Several members of the leadership team of Religions for Peace Australia participate in the Asia Pacific Women of Faith Network. The Asia Pacific Women of Faith Network has been attending the issue of human trafficking as one of its program objectives. Human trafficking is at its highest in Asia and Oceania regions. An online seminar exploring this issue was held on Thursday, September 29th, 2022 called Human Trafficking in Asia: Challenges and Best Practices

In October, Religions for Peace Australia signed the Fossil Fuel Non-Proliferation Treaty. Faith leaders made the moral case for a global just transition away from coal, oil and gas: As leaders across diverse religious and spiritual communities around the globe, we called on governments to develop and implement a Fossil Fuel Non-Proliferation Treaty.

Religions for Peace Australia and its affiliates join our voices to the United Nations call for an end to all systematic persecution of religious minorities, and the persecution of women in Iran. The following Letter of Support for Women and Religious Groups suffering Persecution in Iran was issued.

The Australian Religious Response to Climate Change conducted a national prayer event: Multifaith Climate and Fossil Fuel Action: National Multifaith Services in all states. Members of Religions for Peace Australia and affiliate organisations participated.

In Darwin, the Northern Territory Branch of Religions for Peace Australia was launched. The Secretary and the Webmaster were to attend. Alack, Covid and Disaster Ministry called these officers elsewhere.

November 2022 opened – once again – with a Living the Change Workshop, Aligning finances with your Faith: Banking Workshop.

COP27 saw many interfaith and multi-faith events. One such event in London was attended by an observer from Religions for Peace Australia, Bishop Philip Huggins. This event presented the “Ten Principles for Climate Repentance”, in a nod to the 10 Commandments revealed to Moses on Mount Sinai, which is about 125 miles away from the COP27 conference.

On November 25 – in observance of the UN International Day for the Elimination of Violence Against Women, Religions for Peace Australia partnered with Queensland Churches Together, the NSW Ecumenical Council and the Melbourne School of Population and Global Health in presenting an online sharing of resources: Faith Communities Sharing Preventing Family Violence. Presentations from this online event are found here and here.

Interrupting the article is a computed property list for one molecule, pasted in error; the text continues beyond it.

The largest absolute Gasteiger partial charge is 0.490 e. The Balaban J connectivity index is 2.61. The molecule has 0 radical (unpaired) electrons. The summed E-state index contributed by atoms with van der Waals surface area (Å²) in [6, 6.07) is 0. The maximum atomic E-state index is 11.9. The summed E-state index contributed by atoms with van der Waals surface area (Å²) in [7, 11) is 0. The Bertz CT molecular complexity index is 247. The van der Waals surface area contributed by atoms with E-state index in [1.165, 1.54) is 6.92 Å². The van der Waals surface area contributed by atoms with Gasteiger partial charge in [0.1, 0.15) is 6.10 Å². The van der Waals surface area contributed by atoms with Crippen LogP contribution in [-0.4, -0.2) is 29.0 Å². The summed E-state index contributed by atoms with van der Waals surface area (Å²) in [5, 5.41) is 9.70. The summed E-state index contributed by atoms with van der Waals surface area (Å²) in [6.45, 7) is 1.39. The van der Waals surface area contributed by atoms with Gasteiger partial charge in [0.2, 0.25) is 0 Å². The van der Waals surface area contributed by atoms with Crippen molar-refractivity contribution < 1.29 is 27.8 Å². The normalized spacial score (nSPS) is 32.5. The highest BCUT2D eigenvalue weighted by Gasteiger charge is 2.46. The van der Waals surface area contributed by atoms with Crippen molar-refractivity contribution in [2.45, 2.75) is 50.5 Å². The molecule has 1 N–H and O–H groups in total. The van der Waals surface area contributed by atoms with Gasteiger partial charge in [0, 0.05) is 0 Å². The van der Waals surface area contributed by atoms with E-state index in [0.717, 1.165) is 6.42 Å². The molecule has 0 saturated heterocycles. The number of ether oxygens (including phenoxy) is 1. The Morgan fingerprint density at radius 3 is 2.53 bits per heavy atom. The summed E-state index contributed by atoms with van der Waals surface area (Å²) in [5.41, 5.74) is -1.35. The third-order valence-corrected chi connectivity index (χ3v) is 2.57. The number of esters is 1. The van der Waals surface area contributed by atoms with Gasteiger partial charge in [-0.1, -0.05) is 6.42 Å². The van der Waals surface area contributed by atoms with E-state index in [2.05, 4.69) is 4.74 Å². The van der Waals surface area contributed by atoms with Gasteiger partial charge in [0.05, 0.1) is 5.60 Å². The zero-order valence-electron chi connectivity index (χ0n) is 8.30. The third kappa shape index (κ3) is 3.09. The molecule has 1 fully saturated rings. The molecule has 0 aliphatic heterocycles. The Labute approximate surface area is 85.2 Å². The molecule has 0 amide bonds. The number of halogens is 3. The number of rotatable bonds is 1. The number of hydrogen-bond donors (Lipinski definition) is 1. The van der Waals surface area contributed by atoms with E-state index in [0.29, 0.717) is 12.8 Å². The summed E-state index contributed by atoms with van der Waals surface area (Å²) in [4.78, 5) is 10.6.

On November 29, the Asia Pacific Women of Faith Network presented a Climate Change Seminar, in which Religions for Peace Australia contributed important observations on Climate Change. You can read the Welcome Message here.

December: Prayers and Sacred Reflections responding to Floods in Australia was online on Tuesday 13 December with presenters from many religions.

The Joint Standing Committee on Foreign Affairs, Defence and Trade commenced an inquiry into international armed conflict decision making with the terms of reference referred by the Minister of Defence. Religions for Peace Australia has made a submission to the Inquiry.

The China Committee on Religion and Peace (CCRP) and Religions for Peace International jointly presented the 3rd International Seminar on Religions and Ecological Civilization: Harmonious Coexistence between Human and Nature on Wednesday, December 21, 2022. Presentations were made by members of the Asian Conference on Religion and Peace and Religions for Peace Australia.

Facing the Threat of the Global Climate Crisis Together was a presentation given by the Chair of Religions for Peace Australia, Ms Philippa Rowland. Climate change is upon us. The daunting reality is we are living through the predicted increased frequency and intensity of extreme events, as shown by growing regional evidence and experience of unprecedented wildfires, floods, cyclones, melting glaciers, volatile temperatures and rising sea levels.